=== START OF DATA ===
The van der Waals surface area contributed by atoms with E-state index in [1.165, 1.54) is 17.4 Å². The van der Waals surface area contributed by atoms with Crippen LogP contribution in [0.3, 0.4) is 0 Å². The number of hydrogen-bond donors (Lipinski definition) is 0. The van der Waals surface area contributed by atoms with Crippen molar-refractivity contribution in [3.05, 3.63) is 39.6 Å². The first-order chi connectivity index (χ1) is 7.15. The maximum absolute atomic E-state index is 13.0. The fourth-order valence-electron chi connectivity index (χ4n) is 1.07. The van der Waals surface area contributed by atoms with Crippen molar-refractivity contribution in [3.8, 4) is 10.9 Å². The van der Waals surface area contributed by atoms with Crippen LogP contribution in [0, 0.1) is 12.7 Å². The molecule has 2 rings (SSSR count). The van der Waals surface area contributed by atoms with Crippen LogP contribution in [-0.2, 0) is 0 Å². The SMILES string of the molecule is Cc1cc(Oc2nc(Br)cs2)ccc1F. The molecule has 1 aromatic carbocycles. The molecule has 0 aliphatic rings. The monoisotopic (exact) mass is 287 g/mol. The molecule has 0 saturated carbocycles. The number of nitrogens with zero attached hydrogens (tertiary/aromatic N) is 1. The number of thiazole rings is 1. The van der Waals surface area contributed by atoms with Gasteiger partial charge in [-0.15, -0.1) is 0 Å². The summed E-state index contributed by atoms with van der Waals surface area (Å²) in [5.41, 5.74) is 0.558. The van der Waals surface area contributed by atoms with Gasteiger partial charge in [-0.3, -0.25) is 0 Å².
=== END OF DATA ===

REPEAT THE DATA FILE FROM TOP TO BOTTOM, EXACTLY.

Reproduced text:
The van der Waals surface area contributed by atoms with E-state index in [1.165, 1.54) is 17.4 Å². The van der Waals surface area contributed by atoms with Crippen LogP contribution in [0.3, 0.4) is 0 Å². The number of hydrogen-bond donors (Lipinski definition) is 0. The van der Waals surface area contributed by atoms with Crippen molar-refractivity contribution in [3.05, 3.63) is 39.6 Å². The first-order chi connectivity index (χ1) is 7.15. The maximum absolute atomic E-state index is 13.0. The fourth-order valence-electron chi connectivity index (χ4n) is 1.07. The van der Waals surface area contributed by atoms with Crippen molar-refractivity contribution in [3.8, 4) is 10.9 Å². The van der Waals surface area contributed by atoms with Crippen LogP contribution in [0, 0.1) is 12.7 Å². The molecule has 2 rings (SSSR count). The van der Waals surface area contributed by atoms with Crippen LogP contribution in [-0.2, 0) is 0 Å². The SMILES string of the molecule is Cc1cc(Oc2nc(Br)cs2)ccc1F. The molecule has 1 aromatic carbocycles. The molecule has 0 aliphatic rings. The monoisotopic (exact) mass is 287 g/mol. The molecule has 0 saturated carbocycles. The number of nitrogens with zero attached hydrogens (tertiary/aromatic N) is 1. The number of thiazole rings is 1. The van der Waals surface area contributed by atoms with Gasteiger partial charge in [-0.15, -0.1) is 0 Å². The summed E-state index contributed by atoms with van der Waals surface area (Å²) in [5.41, 5.74) is 0.558. The van der Waals surface area contributed by atoms with Gasteiger partial charge in [-0.3, -0.25) is 0 Å².